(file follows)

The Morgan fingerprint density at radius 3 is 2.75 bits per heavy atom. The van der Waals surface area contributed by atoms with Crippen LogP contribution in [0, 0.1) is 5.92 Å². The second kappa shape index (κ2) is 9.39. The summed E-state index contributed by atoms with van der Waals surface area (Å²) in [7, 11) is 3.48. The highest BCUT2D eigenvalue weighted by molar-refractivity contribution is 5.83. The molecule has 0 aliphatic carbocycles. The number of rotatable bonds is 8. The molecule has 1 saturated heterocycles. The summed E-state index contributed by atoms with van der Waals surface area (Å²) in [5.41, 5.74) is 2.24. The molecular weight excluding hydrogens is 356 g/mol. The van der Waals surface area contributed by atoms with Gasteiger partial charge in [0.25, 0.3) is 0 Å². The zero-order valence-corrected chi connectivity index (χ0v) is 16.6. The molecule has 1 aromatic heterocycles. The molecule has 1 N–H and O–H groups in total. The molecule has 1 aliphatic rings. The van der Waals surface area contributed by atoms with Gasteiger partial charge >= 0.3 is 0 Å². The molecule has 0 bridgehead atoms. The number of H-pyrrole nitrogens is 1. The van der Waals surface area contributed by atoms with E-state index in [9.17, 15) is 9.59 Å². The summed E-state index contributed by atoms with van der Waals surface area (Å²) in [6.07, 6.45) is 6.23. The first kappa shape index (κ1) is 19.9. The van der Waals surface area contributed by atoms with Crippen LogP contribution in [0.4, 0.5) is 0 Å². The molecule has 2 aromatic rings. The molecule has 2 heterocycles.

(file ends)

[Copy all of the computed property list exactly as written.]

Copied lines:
The Morgan fingerprint density at radius 3 is 2.75 bits per heavy atom. The van der Waals surface area contributed by atoms with Crippen LogP contribution in [0, 0.1) is 5.92 Å². The second kappa shape index (κ2) is 9.39. The summed E-state index contributed by atoms with van der Waals surface area (Å²) in [7, 11) is 3.48. The highest BCUT2D eigenvalue weighted by molar-refractivity contribution is 5.83. The molecule has 0 aliphatic carbocycles. The number of rotatable bonds is 8. The molecule has 1 saturated heterocycles. The summed E-state index contributed by atoms with van der Waals surface area (Å²) in [5.41, 5.74) is 2.24. The molecular weight excluding hydrogens is 356 g/mol. The van der Waals surface area contributed by atoms with Gasteiger partial charge in [0.25, 0.3) is 0 Å². The zero-order valence-corrected chi connectivity index (χ0v) is 16.6. The molecule has 1 aromatic heterocycles. The molecule has 1 N–H and O–H groups in total. The molecule has 1 aliphatic rings. The van der Waals surface area contributed by atoms with Gasteiger partial charge >= 0.3 is 0 Å². The molecule has 0 bridgehead atoms. The number of H-pyrrole nitrogens is 1. The van der Waals surface area contributed by atoms with E-state index in [9.17, 15) is 9.59 Å². The summed E-state index contributed by atoms with van der Waals surface area (Å²) in [6.07, 6.45) is 6.23. The first kappa shape index (κ1) is 19.9. The van der Waals surface area contributed by atoms with Crippen LogP contribution in [0.4, 0.5) is 0 Å². The molecule has 2 aromatic rings. The molecule has 2 heterocycles.